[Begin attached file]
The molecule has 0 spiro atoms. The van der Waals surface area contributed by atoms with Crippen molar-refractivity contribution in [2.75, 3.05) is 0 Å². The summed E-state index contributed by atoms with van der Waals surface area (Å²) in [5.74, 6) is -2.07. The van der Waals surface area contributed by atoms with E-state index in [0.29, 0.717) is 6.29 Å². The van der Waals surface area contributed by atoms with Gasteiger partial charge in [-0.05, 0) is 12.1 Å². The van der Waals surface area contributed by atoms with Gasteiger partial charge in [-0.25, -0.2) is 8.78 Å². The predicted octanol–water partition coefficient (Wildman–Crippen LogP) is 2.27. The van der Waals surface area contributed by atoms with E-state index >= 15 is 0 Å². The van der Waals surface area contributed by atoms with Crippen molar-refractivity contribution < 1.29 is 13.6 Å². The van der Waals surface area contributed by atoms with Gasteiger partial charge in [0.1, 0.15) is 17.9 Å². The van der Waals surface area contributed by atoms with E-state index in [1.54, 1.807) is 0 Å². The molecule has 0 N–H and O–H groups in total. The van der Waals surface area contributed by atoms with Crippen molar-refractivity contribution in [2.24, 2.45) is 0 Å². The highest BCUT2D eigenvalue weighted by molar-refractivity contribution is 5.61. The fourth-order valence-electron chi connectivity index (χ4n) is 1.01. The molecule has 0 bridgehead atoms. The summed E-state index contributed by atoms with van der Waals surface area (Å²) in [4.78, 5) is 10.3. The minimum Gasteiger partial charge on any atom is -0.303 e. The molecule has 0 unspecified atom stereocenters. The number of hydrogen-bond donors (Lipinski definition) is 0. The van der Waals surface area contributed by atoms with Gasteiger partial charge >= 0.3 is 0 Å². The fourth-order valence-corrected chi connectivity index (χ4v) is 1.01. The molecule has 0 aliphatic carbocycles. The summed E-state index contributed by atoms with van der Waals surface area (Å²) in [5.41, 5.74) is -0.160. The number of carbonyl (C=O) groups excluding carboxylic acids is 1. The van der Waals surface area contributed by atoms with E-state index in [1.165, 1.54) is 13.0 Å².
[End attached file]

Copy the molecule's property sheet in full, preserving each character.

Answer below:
The molecule has 0 spiro atoms. The van der Waals surface area contributed by atoms with Crippen molar-refractivity contribution in [2.75, 3.05) is 0 Å². The summed E-state index contributed by atoms with van der Waals surface area (Å²) in [5.74, 6) is -2.07. The van der Waals surface area contributed by atoms with E-state index in [0.29, 0.717) is 6.29 Å². The van der Waals surface area contributed by atoms with Gasteiger partial charge in [-0.05, 0) is 12.1 Å². The van der Waals surface area contributed by atoms with Gasteiger partial charge in [-0.25, -0.2) is 8.78 Å². The predicted octanol–water partition coefficient (Wildman–Crippen LogP) is 2.27. The van der Waals surface area contributed by atoms with E-state index >= 15 is 0 Å². The van der Waals surface area contributed by atoms with Crippen molar-refractivity contribution < 1.29 is 13.6 Å². The van der Waals surface area contributed by atoms with Gasteiger partial charge in [0.1, 0.15) is 17.9 Å². The van der Waals surface area contributed by atoms with E-state index in [1.54, 1.807) is 0 Å². The molecule has 0 N–H and O–H groups in total. The van der Waals surface area contributed by atoms with Crippen molar-refractivity contribution in [2.24, 2.45) is 0 Å². The highest BCUT2D eigenvalue weighted by molar-refractivity contribution is 5.61. The fourth-order valence-electron chi connectivity index (χ4n) is 1.01. The molecule has 0 bridgehead atoms. The summed E-state index contributed by atoms with van der Waals surface area (Å²) in [4.78, 5) is 10.3. The minimum Gasteiger partial charge on any atom is -0.303 e. The molecule has 0 unspecified atom stereocenters. The number of hydrogen-bond donors (Lipinski definition) is 0. The van der Waals surface area contributed by atoms with Gasteiger partial charge >= 0.3 is 0 Å². The fourth-order valence-corrected chi connectivity index (χ4v) is 1.01. The molecule has 0 aliphatic carbocycles. The summed E-state index contributed by atoms with van der Waals surface area (Å²) in [5.41, 5.74) is -0.160. The number of carbonyl (C=O) groups excluding carboxylic acids is 1. The van der Waals surface area contributed by atoms with E-state index in [1.165, 1.54) is 13.0 Å².